The images above was generated with the command 'tree'.  Examine the manual for the command using the command "man tree".  (Note: if you get a message that tree is not installed, you can install it with the command "sudo apt-get install tree"  more on that later!)  Look for the command line option to only report the directories - ignoring the files.  The output should look like this...

Now use redirection to send the output to a new file called "tree.out". 
Your final file structure should look something like this...

To complete the exercise you will need to add the directories and files to your Git repository, but we'll cover that shortly.

Exercise 5: Git: Clone, Commit and Push 

Clone the repository
Note - you will probably need to read the directions on the Robotics Computation wiki about cloning an NPS repository using HTTPS: Gitlab Usage Notes#CloningaRepositorywithHTTPSRemote

  • Using a text editor (such as gedit), open a new file called "USERNAME.txt" where USERNAME is your NPS username (e.g., mine is bsbingha)
    • Save the file (it is still blank) and add it to the repository.
    • Add the file to your local copy of the repository (git add)
    • execute "git status" and copy the output of that command into USERNAME.txt
      If you want to be clever, you could also use redirection to do this!

Now commit your changed to your local repository

git commit -a -m "Making some changes for exercise 5"

(the -a option does the staging automatically - see

And then push the changes to the remote server.

git push -u origin master

Verify that your changes are reflected in the remote repository by looking through the code gitlab web server All source code is listed under "Files".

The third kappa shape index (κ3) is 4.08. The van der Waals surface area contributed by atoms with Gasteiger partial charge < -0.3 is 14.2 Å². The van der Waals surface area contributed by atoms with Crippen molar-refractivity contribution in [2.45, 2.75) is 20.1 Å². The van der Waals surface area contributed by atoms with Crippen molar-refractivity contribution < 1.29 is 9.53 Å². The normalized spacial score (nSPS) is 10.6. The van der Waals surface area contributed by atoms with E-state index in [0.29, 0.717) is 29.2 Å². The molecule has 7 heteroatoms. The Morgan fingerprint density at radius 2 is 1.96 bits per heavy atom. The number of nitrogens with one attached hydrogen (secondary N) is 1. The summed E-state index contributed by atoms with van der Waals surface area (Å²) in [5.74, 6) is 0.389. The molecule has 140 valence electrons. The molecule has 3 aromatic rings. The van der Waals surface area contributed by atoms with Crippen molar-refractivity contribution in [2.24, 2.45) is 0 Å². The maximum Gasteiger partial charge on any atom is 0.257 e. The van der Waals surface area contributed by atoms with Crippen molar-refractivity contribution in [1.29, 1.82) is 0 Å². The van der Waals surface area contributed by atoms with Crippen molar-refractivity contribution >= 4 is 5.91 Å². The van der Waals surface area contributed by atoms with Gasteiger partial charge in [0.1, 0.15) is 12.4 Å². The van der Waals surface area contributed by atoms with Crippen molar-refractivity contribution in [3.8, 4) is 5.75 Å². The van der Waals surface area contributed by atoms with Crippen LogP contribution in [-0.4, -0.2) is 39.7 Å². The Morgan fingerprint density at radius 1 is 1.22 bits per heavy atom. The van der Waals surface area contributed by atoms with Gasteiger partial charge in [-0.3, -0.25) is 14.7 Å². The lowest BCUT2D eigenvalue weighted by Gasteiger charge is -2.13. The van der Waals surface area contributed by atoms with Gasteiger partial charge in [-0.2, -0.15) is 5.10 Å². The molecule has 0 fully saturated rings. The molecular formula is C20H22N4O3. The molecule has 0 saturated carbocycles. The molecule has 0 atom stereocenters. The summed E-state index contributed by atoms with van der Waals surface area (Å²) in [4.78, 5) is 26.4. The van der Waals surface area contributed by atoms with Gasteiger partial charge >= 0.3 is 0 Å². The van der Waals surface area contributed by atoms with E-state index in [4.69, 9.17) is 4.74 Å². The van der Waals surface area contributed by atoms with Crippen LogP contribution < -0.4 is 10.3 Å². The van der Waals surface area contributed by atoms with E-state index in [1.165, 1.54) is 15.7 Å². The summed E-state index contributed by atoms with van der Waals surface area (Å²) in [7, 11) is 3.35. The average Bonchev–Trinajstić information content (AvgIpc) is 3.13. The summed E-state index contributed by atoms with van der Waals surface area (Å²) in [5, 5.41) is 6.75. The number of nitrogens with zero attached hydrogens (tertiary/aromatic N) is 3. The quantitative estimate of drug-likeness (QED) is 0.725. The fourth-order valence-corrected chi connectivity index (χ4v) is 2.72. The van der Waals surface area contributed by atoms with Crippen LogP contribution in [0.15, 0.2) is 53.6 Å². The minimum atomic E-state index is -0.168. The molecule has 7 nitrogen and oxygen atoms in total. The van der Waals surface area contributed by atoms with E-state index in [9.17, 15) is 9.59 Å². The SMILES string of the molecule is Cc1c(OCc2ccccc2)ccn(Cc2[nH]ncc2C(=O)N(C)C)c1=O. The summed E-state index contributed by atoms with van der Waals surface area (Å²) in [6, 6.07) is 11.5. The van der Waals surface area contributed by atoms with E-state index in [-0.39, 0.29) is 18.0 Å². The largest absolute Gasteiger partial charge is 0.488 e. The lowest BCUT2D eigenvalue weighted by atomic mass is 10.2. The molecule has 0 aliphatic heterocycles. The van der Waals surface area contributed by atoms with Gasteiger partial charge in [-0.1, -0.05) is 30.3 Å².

Exercise 6: Commit History

What is the date AND time of the most recent change to the repository?  Who made the change (name and email)?

What is the date AND time of the first change to the repository (the message was "first commit")?

Append your answers to these questions to the USERNAME.txt file and then repeat the steps to commit and push the changes.  

Again, you can check on the web server to make sure you changes made it to gitlab.

Exercise 7: Creating Your Own Repository

Using the web interface for the NPS gitlab server ( create a new git repository called "mrc_hw1".  Note: It is important that you make the repository exactly...


The name is case sensitive and an underscore "_" is between "c" and "h".

The repository Visibility Level should be Internal.  If you want to make it Private, you will need to add me (bsbinga) as a Member.

You will likely run into the security issue describe here: Gitlab Usage Notes#CreatingaNewProject/RepositorywithHTTPSRemote  The page includes instructions on how to work around the issue.

Copy the files and directories from Exercises 1-4 into your repository.  Add them to the repository.  (The simplest way to do this is to add them one by one, but you can also do this recursively.)

Commit the changes and push them to the remote server.  Now when you check on your account at you should see all of the directories and files in under "Files"